Friday, February 22, 2013

Results Of Nicotine On The Unborn Child

Nicotine and pregnancies don't mix. Cigarette smoke is known to contain more than 4,000 chemicals, including cyanide. While smoking, nicotine makes its way into your bloodstream. If a woman is pregnant and smoking or breathing in secondhand smoke, her baby is consuming these poisons and chemicals in its blood stream. Nicotine will deplete the fetus's only source of nutrients and oxygen, and will slowly cause numerous health complications, which could ultimately result in the baby's death.

Nicotine Effects

According to the National Institute on Drug Abuse, eight seconds after one puff of a cigarette, your brain is already exposed to and changing from the harmful chemicals of nicotine. Nicotine is so harmful, in fact, that just one drop of pure nicotine could kill a person. When you smoke, your bloodstream is slowly taking in this drug and sending it through your body, even to your baby as it develops.

Effects of Nicotine on a Fetus

There are several side effects your baby can face if you expose him to nicotine during the pregnancy. These side effects include brain function, weight, size, lungs and developmental complications.

Brain function: Just a couple of smokes a day can have a lifetime effect on your developing baby's brain. Children exposed to smoking may have low IQs, learning disabilities and behavioral problems.

Weight and size: Just smoking half a pack a day during your pregnancy can take a half pound away from your baby's weight. Two packs a day will take up to a pound from your baby's weight.

Lungs and body: Smaller babies have smaller lungs and bodies, which means that there is a chance the lungs may not be able to function on their own. A baby exposed to too much nicotine can spend the first few weeks of her life hooked up to a respirator in order to stay alive. Babies exposed to smoking may be vulnerable to asthma problems and sudden infant death syndrome.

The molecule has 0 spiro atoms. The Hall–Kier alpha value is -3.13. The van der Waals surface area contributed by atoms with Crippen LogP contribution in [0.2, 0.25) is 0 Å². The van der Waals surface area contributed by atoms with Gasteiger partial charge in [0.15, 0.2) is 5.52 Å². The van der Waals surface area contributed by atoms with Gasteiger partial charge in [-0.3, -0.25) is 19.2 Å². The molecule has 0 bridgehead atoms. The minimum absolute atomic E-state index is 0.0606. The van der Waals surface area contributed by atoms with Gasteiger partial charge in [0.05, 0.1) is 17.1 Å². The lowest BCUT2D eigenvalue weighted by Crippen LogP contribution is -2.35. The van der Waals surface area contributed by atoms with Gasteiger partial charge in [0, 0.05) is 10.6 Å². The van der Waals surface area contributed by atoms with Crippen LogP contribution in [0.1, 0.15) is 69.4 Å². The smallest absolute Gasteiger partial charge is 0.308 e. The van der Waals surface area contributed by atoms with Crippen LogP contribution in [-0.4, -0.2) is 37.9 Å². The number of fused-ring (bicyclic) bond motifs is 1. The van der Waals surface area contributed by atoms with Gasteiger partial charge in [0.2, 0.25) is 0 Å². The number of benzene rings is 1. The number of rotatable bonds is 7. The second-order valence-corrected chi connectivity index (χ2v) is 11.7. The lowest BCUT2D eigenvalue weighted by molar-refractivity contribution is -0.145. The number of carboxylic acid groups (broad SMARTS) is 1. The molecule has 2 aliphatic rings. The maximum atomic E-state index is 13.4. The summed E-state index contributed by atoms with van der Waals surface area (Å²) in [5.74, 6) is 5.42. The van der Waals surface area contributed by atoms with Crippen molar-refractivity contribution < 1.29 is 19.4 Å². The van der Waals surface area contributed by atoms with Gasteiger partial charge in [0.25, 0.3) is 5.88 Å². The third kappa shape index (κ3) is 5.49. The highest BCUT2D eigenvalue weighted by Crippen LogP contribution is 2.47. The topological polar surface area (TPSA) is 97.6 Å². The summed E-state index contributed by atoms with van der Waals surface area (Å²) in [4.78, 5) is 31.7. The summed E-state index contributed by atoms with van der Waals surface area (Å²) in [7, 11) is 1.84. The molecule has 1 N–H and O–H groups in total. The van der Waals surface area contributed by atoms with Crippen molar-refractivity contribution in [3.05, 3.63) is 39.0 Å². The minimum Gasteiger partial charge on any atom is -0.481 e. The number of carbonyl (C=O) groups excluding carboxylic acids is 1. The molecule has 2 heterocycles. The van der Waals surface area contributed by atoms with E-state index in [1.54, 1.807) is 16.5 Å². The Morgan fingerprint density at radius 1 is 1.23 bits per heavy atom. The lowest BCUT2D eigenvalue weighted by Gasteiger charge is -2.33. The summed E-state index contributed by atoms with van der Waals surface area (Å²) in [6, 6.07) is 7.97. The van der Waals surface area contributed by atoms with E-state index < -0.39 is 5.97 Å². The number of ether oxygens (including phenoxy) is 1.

Minimize Effects

Although it is suggested that you don't smoke at all during pregnancy, you can stop smoking after the first four months and stand a small chance at giving birth prematurely or having a child with other health complications.

Benefits to Quitting Smoking During Pregnancy

If you're finding it difficult to quit, consider the benefits. Quitting smoking will lower the risk of having an underweight baby and will deplete the risk of have a miscarriage or premature baby. The lack of nicotine in your system will allow for more oxygen and nutrients to help your baby develop. As a mother, quitting smoking will lower your risk for heart and lung problems and it will give you more energy.

Solution to Quitting

To prevent smoking during your pregnancy, talk to your doctor about possible medications or nicotine patches. You can also quit cold turkey with support from loved ones, or slowly ween yourself from cigarettes day by day before becoming pregnant. Make a strong support system and stick to your guns; this is for both you and your baby. Avoid secondhand smoke so that you don't become addicted again.


Quitting is hard, but you can help keep your mind off smoking by keeping yourself busy. If you take up gardening or sewing, your hands will always be busy. Chew gum or mints whenever you get a nicotine craving. Plan your baby shower or shop around for baby clothes. Make a list of reasons you want to quit, and whenever you want to give in, review your list.

Expert Insight

Smoking during pregnancy accounts for 10 percent of premature deaths. It is important that you quit smoking during pregnancy to protect yourself and your baby. The effects of nicotine are irreversible and may be too late to catch and fix once they start.

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